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    Wednesday, September 2, 2015

    Ain't Scared of Your Jail: Arrest, Imprisonment, and the Civil RightsMovement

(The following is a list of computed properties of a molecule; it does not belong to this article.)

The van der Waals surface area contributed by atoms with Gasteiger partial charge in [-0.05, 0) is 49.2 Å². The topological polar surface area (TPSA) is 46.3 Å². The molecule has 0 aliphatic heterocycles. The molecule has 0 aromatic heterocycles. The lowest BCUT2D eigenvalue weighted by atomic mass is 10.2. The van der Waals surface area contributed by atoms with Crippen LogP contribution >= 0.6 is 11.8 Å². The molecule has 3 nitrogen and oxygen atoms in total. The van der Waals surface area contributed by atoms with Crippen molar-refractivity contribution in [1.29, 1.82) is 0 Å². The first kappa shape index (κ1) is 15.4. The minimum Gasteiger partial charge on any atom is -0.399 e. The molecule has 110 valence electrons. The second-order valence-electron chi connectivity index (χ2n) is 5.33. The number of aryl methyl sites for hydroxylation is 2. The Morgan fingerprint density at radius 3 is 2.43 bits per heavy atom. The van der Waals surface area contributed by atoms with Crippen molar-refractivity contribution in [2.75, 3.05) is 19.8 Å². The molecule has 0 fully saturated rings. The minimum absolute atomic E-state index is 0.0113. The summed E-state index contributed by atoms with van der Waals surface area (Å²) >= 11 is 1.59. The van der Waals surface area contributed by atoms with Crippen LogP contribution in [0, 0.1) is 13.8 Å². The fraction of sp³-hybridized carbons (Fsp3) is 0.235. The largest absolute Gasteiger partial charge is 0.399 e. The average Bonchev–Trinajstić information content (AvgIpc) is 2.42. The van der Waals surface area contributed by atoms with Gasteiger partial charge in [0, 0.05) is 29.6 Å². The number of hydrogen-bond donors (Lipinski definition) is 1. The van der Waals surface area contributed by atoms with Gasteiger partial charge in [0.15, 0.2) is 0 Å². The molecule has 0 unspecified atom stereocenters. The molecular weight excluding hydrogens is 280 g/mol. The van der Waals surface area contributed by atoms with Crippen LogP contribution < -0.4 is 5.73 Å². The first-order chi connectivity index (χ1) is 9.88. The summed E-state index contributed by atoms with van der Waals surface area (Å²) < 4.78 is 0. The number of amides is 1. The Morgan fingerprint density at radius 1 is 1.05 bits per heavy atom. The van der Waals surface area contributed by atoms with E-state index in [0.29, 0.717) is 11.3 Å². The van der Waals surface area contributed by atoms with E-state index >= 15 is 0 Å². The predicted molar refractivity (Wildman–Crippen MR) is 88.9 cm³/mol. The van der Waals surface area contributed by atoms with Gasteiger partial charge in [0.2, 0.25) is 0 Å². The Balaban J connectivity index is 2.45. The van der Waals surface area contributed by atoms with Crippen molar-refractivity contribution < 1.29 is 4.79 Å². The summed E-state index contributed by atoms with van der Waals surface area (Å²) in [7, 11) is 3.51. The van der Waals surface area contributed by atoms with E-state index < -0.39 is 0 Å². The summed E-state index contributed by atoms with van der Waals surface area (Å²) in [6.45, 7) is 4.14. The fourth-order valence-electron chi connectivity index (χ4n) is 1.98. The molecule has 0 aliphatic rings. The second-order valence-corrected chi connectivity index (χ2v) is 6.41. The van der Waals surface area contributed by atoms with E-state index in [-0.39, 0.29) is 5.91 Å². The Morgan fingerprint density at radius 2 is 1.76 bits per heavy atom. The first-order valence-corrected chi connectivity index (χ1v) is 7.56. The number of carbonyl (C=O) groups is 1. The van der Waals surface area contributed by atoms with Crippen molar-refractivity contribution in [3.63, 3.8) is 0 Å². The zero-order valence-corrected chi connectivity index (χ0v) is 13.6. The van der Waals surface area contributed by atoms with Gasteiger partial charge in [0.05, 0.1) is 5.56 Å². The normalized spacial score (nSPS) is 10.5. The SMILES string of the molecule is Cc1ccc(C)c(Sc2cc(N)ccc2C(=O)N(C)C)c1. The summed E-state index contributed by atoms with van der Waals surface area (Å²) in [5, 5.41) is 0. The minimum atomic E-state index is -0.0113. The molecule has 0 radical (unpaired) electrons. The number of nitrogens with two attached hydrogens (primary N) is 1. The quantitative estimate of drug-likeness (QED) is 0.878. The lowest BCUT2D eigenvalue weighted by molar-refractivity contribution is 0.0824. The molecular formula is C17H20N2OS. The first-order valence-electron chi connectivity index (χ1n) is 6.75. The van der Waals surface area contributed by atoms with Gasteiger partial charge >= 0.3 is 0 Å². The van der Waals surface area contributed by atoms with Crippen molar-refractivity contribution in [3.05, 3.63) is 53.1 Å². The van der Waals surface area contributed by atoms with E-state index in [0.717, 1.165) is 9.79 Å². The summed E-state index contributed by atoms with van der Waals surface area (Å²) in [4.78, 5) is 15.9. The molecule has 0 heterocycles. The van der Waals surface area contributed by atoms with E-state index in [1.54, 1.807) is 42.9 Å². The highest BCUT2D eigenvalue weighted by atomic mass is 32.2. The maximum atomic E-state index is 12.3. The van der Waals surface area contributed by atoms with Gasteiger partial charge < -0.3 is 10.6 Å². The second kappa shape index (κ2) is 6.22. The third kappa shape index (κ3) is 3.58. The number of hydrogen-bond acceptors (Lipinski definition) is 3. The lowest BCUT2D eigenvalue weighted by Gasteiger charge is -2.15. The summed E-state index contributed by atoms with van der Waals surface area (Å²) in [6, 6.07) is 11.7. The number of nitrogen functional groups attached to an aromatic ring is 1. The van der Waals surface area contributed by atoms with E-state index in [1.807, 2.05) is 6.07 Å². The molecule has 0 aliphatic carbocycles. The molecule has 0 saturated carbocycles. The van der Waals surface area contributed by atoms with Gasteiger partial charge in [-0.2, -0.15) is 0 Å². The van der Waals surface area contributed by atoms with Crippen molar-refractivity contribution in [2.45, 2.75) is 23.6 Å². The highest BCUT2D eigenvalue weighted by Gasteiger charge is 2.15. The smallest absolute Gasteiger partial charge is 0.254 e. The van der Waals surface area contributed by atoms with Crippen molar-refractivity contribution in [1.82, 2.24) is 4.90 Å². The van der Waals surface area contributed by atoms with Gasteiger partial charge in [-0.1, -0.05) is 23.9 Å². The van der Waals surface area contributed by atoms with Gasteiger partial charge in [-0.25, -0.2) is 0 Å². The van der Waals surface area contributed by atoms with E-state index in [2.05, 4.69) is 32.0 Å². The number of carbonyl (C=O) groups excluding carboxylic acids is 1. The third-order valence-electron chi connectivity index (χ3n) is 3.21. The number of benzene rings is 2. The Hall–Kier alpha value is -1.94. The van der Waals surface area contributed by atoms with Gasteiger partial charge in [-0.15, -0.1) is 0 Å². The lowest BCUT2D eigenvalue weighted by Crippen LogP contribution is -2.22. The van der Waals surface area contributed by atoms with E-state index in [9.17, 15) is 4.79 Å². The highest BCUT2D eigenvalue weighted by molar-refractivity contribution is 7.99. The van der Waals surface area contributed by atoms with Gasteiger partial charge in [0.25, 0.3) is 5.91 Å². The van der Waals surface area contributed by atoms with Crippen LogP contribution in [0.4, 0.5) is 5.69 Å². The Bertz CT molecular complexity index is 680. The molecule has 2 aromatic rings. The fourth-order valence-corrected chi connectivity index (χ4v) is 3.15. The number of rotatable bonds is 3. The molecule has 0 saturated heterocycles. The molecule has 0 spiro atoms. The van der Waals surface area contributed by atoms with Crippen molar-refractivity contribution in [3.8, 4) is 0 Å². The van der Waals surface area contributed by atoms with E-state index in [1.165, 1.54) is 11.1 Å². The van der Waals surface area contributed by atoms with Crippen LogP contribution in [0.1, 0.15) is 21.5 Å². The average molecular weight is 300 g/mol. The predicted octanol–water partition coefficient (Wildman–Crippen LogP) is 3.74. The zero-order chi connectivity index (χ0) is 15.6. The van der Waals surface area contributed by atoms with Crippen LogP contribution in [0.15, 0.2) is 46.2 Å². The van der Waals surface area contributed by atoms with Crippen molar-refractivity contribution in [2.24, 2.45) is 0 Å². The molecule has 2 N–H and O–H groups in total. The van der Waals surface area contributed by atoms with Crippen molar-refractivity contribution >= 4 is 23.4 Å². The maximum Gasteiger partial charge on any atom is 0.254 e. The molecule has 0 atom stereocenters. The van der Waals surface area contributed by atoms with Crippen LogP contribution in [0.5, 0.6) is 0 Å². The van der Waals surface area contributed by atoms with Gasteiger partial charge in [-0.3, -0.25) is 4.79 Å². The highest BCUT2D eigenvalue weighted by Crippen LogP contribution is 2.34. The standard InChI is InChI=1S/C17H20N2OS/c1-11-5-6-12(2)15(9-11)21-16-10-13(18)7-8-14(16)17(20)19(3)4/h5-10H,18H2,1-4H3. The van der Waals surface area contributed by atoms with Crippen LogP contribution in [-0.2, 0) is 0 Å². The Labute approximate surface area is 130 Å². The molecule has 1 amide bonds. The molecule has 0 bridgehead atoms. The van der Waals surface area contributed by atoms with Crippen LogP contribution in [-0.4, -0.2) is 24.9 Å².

"Examines the history of the civil rights movement and the criminal justice system beyond the court rooms and into the arrests, jail cells, and prisons that were the locus of grassroots protests and organizing."--Robert Cassanello, coeditor of Migration and the Transformation of the Southern Workplace since 1945 Imprisonment became a badge of honor for many protestors during the civil rights movement. With the popularization of expressions such as "jail-no-bail" and "jail-in," civil rights activists sought to transform arrest and imprisonment from something to be feared to a platform for the cause. Beyond Dr. Martin Luther King Jr.'s "Letters from the Birmingham Jail," there has been little discussion on the incarceration experiences of civil rights activists. In her debut book, Zoe Colley does what no historian has done before by following civil rights activists inside the southern jails and prisons to explore their treatment and the different responses that civil rights organizations had to mass arrest and imprisonment. Colley focuses on the shift in philosophical and strategic responses of civil rights protestors from seeing jail as something to be avoided to seeing it as a way to further the cause. Imprisonment became a way to expose the evils of segregation, and highlighted to the rest of American society the injustice of southern racism. By drawing together the narratives of many individuals and organizations, Colley paints a clearer picture of how the incarceration of civil rights activists helped shape the course of the movement. She places imprisonment at the forefront of civil rights history and shows how these new attitudes toward arrest continue to impact contemporary society and shape strategies for civil disobedience. Zoe A. Colley is lecturer in American history at the University of Dundee. Download Link
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